If you’re gearing up to move, you may have heard the term ‘cubic metre’ bandied about. The term is often used to describe the space in a moving van, storage shed or shipping container. However, if you don’t know what a cubic metre is or how to calculate one, it can be difficult to know how many cubic metres of space you’ll need come moving day.
In this guide, we explain what a cubic metre is, how to calculate a cubic metre, and how many cubic metres you might need to book for your home move.
A cubic meter is a unit of volume representing the amount of space an object takes up in three dimensions, i.e., length, width, and height. One cubic metre is a volume of space that measures 1 metre in length, 1 metre in width and 1 metre in height.
The formula for calculating cubic metres is straightforward; just multiply an object's length, width, and height together. For example, if you have a room that is 4 metres long, 3 metres wide, and 2 metres tall, its volume would equal 4 x 3 x 2 = 24 cubic metres.
While a square metre is a standard unit of measurement for an area using width and height, a cubic metre calculates an object's volume using width, height and length.
There are times when each equation will come in handy. However, if an object has three dimensions (ie. it’s not flat like an A4 piece of paper), you should use cubic metres to calculate the volume of the area it will take up.
Cubic metres are commonly used to measure the volume of large objects like shipping containers, storage tanks, and swimming pools. They are also used in construction to calculate the amount of concrete, soil, or other materials needed for a project. In industries such as agriculture and forestry, cubic metres are used to measure the volume of crops, wood, or other products.
Cubic metres are the best way to determine how much space your need in a moving truck or shipping container to fit your furniture and belongings during your home move.
One of the first questions professional movers ask before a move is ‘how many cubic metres do you need?’ Knowing how much space you need can be hard if you haven’t started packing your belongings yet.
As a basic rule of thumb, eight medium-sized moving boxes stack together to form a cubic metre. This visual representation makes calculating how many cubic metres of boxed items you’ll need is easy. For example, if your apartment can be packed into 32 medium-sized boxes you’ll need to book four cubic metres of space (32 boxes can be arranged in a 2x2x1 metre configuration).
Where this equation gets tricky is calculating the space of your furniture. Most household furniture is not shaped like a perfect cube. Additionally, most furniture can’t be stacked on each other as boxes can. How do you calculate the space of popular household items in that case?
To calculate the amount of space your furniture move will require in cubic metres, calculate three measurements of each item: the width, length and height. If an item is an odd shape, like a chair or circular coffee table, imagine a box around it and measure its greatest points.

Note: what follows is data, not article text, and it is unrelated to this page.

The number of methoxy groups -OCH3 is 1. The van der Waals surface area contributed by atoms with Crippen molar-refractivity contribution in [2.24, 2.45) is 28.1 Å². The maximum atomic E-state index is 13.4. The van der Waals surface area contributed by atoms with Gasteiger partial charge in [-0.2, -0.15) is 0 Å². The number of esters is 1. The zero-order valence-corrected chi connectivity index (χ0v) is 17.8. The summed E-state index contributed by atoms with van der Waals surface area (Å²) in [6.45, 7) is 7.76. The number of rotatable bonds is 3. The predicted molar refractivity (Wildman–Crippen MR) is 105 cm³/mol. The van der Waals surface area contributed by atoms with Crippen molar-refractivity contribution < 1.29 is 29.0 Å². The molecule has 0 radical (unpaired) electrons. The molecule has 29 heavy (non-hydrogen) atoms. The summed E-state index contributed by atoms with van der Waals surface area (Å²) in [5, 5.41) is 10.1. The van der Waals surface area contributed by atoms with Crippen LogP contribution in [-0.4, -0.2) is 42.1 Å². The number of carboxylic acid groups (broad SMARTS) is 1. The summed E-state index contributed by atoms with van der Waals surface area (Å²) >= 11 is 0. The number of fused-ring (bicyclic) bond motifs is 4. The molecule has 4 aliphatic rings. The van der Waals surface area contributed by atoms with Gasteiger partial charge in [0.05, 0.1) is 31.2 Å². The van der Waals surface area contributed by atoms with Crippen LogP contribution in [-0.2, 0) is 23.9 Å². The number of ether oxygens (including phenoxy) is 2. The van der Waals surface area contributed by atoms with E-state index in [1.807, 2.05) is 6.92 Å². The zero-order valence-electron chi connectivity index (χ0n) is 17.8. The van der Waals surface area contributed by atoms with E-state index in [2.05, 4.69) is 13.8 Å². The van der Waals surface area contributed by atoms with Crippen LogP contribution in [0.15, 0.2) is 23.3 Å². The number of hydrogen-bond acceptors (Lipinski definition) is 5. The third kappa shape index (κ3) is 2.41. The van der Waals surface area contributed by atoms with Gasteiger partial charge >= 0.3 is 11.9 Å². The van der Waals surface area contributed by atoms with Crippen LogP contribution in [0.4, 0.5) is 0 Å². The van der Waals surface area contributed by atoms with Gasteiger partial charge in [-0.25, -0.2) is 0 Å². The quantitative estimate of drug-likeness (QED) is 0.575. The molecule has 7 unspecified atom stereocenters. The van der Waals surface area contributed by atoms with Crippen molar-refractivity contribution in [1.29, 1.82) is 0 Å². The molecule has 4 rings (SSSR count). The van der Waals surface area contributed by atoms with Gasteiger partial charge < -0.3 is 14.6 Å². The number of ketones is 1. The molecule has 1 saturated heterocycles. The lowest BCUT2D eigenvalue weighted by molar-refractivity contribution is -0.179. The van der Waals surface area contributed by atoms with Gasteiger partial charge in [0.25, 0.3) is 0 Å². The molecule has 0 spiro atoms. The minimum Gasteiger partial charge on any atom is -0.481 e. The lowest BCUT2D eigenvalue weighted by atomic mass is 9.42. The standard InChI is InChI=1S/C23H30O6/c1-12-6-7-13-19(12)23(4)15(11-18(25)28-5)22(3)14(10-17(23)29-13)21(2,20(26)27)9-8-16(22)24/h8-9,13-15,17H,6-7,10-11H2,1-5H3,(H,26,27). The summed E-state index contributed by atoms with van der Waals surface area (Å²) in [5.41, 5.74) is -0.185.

For example, when measuring a couch, measure the back of the couch to find the length, measure the arm of the couch to find the width and measure from the floor to the top of the back to find the height, then multiply these numbers together. E.g 2 x 1 x 1 = 2 cubic metres.
To make moving even easier, we've developed a calculator that automatically calculates how much space your items will take up. Input your items below to find out how much space you'll need to book for your move.
Read more about moving your furniture
Master Bedroom: King mattress, King bed frame, two bedside tables, chest of drawers, tallboy, large mirror = 3.60m3
Double Bedroom: Double mattress, bedside table, chair, chest of drawers, desk, large mirror = 2.70m3
Single Bedroom: Single mattress, single bed frame, bedside table, chest of drawers, dressing table = 2.25m3
Lounge: 3-seater couch, two lounge chairs, medium television, tv stereo cabinet, coffee table = 4.64m3
Kitchen: cupboard, cabinet, microwave, medium fridge, freezer, dishwasher = 4.5m3
Dining room: dining table, six chairs, bookcase, buffet = 4.70m3
Office: computer, desk, lamp, office chair, printer = 2.2m3
Hall: hat stand, five pictures, mirror, hall table, rug = 1.37m3
Garage: rubbish bin, garden tools, hose, tool cupboard, wheelbarrow, lawn mower, ladder, boogie boards, chilly bin, two bicycles, barbeque = 5.48m3
Laundry: steam mop, vacuum cleaner, clothes basket, tumble dryer, washing machine, ironing board, clothes airer, brooms, mop = 2.1m3
Moving trucks for hire come in varying sizes from around 8m3 to 19m3. However, if you are looking at hiring professional movers, some large trucks can hold up to 70m3.
15m3 is the same space as a single-car garage
30m3 is the same space as a double-car garage
The best way to calculate how much space you need is to do a thorough inventory of your home. While this can take a while, it will save you from over or underestimating how much space you’ll need. Too much space can cost you money, and booking too small of a space can be inconvenient.
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